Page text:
Lugging around bulky textbooks, wiping chalkboard residue off your hands, lining up for boring P.E. drills — all these ubiquitous schoolhouse images have become things of the past as cutting-edge technology transforms everything from the classroom to the cafeteria to the gymnasium.
Take Ardsley Middle School in Ardsley, N.Y. The school has computer-driven SMART Boards in several of its classrooms. These devices digitally project animated images that can be manipulated with the touch of a hand or written on with digital "ink."
While it may take some getting used to, the technology has had a positive effect on class time, according to Martha Snegroff, who has taught science for 42 years and currently teaches at Ardsley.
"It was intimidating at first, but … having the technology just has enhanced teaching. And, for me, it's made it a lot more enjoyable," Snegroff said.
According to research by the Software and Information Industry Association, 78 percent of teachers view technology in the classroom as an asset.
One reason why? Today's computer-savvy kids find these high-tech classrooms more motivating and fun, Snegroff said.
"Even a shy student I often notice volunteers, raises his hand, because he feels comfortable with the material and with using the devices and going up and participating," she said.
Her students agree.
"I love the fact that as technology progresses, it becomes more and more interactive," student Daniel Cohen said. "And I think it's just a really great way for students to learn."
Testing Through Remote Control
In addition to the SMART Board, another piece of new technology has been added to Ardsley classrooms. There is no need for paper when it comes to the dreaded pop quiz; rather, students use the Senteo Interactive Response system.
With the small remote control-like device, students punch in their answers. The hand-held gadgets then feed the information to the computer and tabulate instantaneous results. Using cool graphs and charts, the teacher can track the progress of the whole class.
Like Ardsley, Empire High School in Vail, Ariz., is turning to high-tech tools to help in the classroom. At Empire, you won't see students dragging huge books from class to class. Instead, each student gets a laptop with course material downloaded from the school's wireless network — leaving the kids textbook-free.
And across the country schools are turning to advanced equipment in their cafeterias. In 35 states, more than 2.8 million students have access to the MealPay system, which allows parents to make online payments for their children's lunches and monitor their nutritional choices from home. With a click of a mouse, parents may even ban certain foods.
Gym classes are also getting a digital makeover. Tedious exercise drills are so yesterday. These days, Dance Dance Revolution — the popular heart-pumping video game — is being used in more than 1,500 schools in 13 states as a regular part of the physical education curriculum.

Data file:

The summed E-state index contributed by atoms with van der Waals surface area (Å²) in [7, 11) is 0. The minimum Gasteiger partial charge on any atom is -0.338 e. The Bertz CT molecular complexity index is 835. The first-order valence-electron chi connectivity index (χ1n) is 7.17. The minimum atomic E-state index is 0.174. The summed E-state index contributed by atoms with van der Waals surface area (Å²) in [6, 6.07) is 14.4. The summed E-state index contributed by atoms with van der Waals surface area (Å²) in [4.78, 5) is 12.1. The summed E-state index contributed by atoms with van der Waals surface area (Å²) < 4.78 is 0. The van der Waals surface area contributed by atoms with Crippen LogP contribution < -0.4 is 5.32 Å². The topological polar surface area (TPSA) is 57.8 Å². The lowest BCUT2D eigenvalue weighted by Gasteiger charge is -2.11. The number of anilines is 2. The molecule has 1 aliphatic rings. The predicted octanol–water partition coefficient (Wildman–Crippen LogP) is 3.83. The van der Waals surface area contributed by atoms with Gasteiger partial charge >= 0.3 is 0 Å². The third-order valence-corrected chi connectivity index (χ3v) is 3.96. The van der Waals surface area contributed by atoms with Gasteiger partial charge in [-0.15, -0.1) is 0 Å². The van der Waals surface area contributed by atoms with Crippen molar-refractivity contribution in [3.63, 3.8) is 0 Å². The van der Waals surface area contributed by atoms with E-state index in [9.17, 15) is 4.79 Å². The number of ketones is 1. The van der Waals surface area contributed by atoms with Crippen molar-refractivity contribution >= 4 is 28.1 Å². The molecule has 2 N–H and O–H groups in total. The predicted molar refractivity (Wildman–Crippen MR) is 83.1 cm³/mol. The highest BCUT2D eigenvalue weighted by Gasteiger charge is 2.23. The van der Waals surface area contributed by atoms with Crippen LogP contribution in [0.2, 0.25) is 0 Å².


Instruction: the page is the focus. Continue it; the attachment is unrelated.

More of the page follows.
Does this rise in technology mean that machines are taking over our schools? You might want to ask Asobo, an interactive robot being tested by researchers at the University of California. This R2D2 wannabe not only teaches shapes, colors and words, but it also responds to young children's emotional cues, providing invaluable information on how teachers and robots can best respond to them.
"We tried to develop [Asobo] in very close interaction with the teachers," said Javier Movellan, director of the Machine Perception Lab at the University of California San Diego. "So that this is not a replacement of the teachers, but this is a tool for the teachers to be more effective."
How Effective Is It?
The dramatic rise in technology raises the question: Does it help?
One argument is that a really great teacher doesn't need these devices. But getting kids to pay attention is key and because most kids are used to technological bells and whistles, their ability (and willingness) to sit through a traditional class may be lower.
Most studies of how kids learn show that technology helps in getting them to engage. Furthermore, it can reduce the amount of paperwork teachers have to do between classes and after school, freeing them up to develop curriculums.
All of these conveniences, however, come at a price. Snegroff's classroom alone could cost as much as $5,000. And teachers have to prepare for the possibility that their lesson plans could become the victim of a technology crash.
Some educators have voiced the concern that this equipment can create a larger "digital divide" between the haves and the have-nots. Many kids in this country don't go home to an Internet connection. When teachers using technology offer additional learning experiences on the Web, like blogs or Web sites, students who don't have home access to the Internet can miss out. And lots of schools have trouble allocating the funds not only to the hardware and software but also to the support staff for these gadgets.
Regardless, many think the age of tech-centric schools is here. "I think this technology is going to flourish," Movellan said, "and it's going to be very important in our daily lives."
For more information on high-tech tools for the classroom, check out www.smarttech.com.